As seniors finish hearing back decisions from colleges and juniors find themselves at the beginning of the tedious college application process, we as students continue to wonder how external factors may affect which institutions we get accepted to and rejected from. Most notably, many juniors are now at the phase of deciding which teachers to ask for letters of recommendations and how these choices may impact their applications.
Before adding recommenders to systems such as the Common Application, a window will prompt on the screen, giving an introduction to students’ inherent Family Educational Rights and Privacy Act (FERPA) rights. After proceeding to the next steps, students are immediately prompted to decide whether they choose to waive FERPA rights.
In January, a group of Stanford students discovered that they could exercise their FERPA rights by accessing their own applications when they applied to Stanford. Within their application contained not only their teachers’ letters of recommendation, but also information regarding legacy students and minorities, as well as other comments made by the admissions officers who read those applications. After The Fountain Hopper, a student-run Stanford email newsletter, publicized step-by-step instructions of how students can obtain their own files, other elite institutions across the nation followed these Stanford students’ lead by creating an increasing wave of students seeking to see their applications.
The influx in requests to see personal records may drastically change the path of college admissions — the comments in a student’s accepted application serve as a prime example of how admissions officers evaluate students for admission. Despite the hype, however, choosing to not waive FERPA rights in favor of future access to personal records only makes it so that teachers have less incentive to write a fair recommendation and the overall college admissions process would become increasingly difficult.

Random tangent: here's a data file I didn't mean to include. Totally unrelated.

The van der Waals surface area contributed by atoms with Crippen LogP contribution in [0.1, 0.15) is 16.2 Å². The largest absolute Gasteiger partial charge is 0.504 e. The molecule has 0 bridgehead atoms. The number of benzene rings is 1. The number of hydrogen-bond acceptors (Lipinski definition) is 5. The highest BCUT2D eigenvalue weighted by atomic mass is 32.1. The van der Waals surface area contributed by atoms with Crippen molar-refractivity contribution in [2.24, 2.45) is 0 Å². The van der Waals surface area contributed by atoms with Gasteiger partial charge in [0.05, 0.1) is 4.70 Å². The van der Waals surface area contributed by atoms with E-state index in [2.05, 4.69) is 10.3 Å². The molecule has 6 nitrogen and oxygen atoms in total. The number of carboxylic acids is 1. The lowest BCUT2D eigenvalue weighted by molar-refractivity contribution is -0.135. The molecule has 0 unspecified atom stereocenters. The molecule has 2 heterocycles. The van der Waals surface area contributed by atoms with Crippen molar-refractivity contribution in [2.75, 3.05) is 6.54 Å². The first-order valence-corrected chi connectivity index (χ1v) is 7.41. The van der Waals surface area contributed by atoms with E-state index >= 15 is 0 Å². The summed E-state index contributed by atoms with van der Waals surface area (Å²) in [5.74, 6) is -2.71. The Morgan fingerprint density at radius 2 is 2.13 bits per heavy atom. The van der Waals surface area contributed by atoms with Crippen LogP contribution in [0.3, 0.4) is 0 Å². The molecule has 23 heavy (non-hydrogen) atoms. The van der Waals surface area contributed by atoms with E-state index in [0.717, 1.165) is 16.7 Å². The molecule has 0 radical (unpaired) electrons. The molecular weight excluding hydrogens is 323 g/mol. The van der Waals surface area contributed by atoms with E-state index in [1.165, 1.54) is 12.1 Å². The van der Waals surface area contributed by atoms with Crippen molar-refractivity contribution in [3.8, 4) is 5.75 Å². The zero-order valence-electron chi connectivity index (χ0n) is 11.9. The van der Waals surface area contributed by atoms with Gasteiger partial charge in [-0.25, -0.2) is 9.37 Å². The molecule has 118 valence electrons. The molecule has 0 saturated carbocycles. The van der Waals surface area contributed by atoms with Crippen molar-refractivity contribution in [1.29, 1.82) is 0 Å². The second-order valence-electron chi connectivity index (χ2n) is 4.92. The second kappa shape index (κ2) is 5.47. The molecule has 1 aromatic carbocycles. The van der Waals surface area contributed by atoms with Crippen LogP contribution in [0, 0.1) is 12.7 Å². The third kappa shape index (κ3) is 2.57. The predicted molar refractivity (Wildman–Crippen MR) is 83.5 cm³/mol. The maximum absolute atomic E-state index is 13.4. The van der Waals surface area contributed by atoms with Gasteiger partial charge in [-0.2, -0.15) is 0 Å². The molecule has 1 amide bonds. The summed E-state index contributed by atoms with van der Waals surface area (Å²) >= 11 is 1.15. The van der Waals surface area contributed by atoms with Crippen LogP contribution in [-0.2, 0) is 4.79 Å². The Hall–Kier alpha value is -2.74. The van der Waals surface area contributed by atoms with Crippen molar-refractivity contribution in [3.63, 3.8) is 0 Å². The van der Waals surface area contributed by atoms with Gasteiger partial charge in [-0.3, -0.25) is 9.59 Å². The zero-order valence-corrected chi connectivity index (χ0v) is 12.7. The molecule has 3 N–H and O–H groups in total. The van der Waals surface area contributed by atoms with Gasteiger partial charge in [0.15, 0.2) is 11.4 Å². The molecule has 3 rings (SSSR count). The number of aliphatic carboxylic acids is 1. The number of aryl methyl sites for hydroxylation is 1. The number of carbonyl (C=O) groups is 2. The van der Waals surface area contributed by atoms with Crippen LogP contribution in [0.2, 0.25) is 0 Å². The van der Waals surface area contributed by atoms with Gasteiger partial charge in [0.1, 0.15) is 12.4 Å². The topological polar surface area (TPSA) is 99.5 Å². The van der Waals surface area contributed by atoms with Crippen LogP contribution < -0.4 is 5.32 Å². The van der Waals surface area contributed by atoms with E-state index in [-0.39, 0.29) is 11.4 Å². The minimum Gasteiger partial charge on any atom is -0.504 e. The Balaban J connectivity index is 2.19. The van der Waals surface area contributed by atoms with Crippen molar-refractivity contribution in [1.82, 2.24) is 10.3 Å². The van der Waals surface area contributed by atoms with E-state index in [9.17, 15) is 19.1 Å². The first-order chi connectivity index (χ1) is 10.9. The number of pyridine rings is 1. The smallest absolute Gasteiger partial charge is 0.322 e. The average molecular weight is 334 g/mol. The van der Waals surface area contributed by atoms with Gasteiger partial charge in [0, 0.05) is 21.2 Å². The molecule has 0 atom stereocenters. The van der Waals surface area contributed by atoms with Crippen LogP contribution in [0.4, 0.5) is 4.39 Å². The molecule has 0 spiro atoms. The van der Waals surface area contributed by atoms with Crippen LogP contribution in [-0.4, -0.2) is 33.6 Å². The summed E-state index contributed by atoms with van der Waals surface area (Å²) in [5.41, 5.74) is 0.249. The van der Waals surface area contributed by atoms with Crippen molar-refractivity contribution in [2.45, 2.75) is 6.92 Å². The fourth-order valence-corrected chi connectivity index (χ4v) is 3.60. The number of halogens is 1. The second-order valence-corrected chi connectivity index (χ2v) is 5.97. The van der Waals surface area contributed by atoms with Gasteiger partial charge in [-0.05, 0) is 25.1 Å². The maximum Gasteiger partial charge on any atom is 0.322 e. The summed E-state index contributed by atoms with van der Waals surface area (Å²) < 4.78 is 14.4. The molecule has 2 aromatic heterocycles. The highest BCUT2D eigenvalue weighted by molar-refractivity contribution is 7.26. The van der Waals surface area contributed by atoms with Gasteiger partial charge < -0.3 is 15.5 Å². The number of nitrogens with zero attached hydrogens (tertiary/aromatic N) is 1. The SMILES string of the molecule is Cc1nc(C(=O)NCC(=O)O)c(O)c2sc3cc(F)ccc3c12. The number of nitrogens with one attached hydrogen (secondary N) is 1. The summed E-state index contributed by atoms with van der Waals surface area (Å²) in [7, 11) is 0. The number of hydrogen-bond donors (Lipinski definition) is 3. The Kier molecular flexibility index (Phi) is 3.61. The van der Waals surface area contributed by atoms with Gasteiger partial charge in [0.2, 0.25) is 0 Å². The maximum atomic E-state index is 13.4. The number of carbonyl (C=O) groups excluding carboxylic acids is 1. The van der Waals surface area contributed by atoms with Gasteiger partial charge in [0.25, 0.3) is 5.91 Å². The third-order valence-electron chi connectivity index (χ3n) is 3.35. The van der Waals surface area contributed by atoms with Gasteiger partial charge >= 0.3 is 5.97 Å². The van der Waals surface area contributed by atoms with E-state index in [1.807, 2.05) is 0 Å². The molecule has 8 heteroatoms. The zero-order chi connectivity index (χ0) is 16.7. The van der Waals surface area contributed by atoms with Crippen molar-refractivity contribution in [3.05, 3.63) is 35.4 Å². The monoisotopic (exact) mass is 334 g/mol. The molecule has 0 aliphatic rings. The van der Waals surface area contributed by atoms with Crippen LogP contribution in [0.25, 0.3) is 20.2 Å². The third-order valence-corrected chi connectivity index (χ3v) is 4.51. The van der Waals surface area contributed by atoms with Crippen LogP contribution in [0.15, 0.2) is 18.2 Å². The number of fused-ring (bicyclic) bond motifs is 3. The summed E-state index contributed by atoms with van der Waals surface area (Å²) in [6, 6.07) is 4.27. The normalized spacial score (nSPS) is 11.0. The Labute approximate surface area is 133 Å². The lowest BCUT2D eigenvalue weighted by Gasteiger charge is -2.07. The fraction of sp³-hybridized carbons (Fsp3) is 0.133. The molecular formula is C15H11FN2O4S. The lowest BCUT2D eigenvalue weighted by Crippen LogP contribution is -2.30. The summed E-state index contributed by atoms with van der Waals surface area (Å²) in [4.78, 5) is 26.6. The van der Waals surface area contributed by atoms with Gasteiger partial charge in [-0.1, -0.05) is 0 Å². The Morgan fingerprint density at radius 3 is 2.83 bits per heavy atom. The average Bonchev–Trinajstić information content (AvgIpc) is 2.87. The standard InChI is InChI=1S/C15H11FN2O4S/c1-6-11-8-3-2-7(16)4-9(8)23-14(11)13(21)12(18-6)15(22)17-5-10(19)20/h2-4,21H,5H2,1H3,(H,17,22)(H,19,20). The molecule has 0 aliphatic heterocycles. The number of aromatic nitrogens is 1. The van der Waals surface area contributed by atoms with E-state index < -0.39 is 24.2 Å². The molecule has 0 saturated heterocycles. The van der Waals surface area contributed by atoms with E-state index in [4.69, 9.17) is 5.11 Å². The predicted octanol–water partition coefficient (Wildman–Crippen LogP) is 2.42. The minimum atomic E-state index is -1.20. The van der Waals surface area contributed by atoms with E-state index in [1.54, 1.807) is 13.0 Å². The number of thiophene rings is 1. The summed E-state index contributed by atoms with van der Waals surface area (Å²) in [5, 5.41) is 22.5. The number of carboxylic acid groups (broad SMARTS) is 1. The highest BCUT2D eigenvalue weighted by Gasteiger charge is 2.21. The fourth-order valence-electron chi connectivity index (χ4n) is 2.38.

Because students across the nation have uncovered a process to obtain recommendation letters that previous teachers have written for them, they can now see how the teacher truly felt about a student’s role in class. This puts the teacher in a compromised position — what incentive does a teacher have to write a truly fair recommendation if a student can know and react directly to what the teacher wrote about him or her?
In such a scenario, university admissions offices would receive an increasing number of generic recommendations, many of which would feature sentences along the lines of “[Name] was a good student in my class; it was a pleasure working with him/her during his/her junior year.” Although this means that the recommendations that stands out in such a stack must mean a student has set him or herself above and beyond the rest of the pool, this leaves little to differentiate other students from each other. As a result, combined with decreasing overall admissions rates, this would lead to either a greater number of waitlists, rejections or both.
Within a time span of about one generation, Ivy League and similar prestigious colleges went from accepting students with significantly lower grades than the average student today to rejecting students outside the top five percent of their class, even some with straight A’s. As grade inflation continues as a significant cause of diminishing admissions rates all across the nation, students are driven to work harder and tack on more extracurricular activities to provide themselves with an edge to get accepted. In the same way, the ability for students to see their previous applications at their matriculated universities will change the entire scope of college admissions, as these papers serve as a first glance of how admissions officers truly view and decide on accepting certain students. In the long run, as much of this exact information becomes public and accessible to all, students will have an even more difficult time differentiating themselves if everyone writes their essays in the same way or does similar extracurriculars based on what they know for a fact has gotten other students accepted into elite institutions.
As appealing as having the power to read what others wrote about you may be, the extra information seems quite counterintuitive in the long run. Knowing exactly what and how your teacher recommender wrote about you may seem appealing, but at the same time continuing the process would homogenize many applications. In addition, as amazing as acceptance into an elite institution is, it feels even better if you did so with integrity rather than fighting for small bargaining tokens to support your application.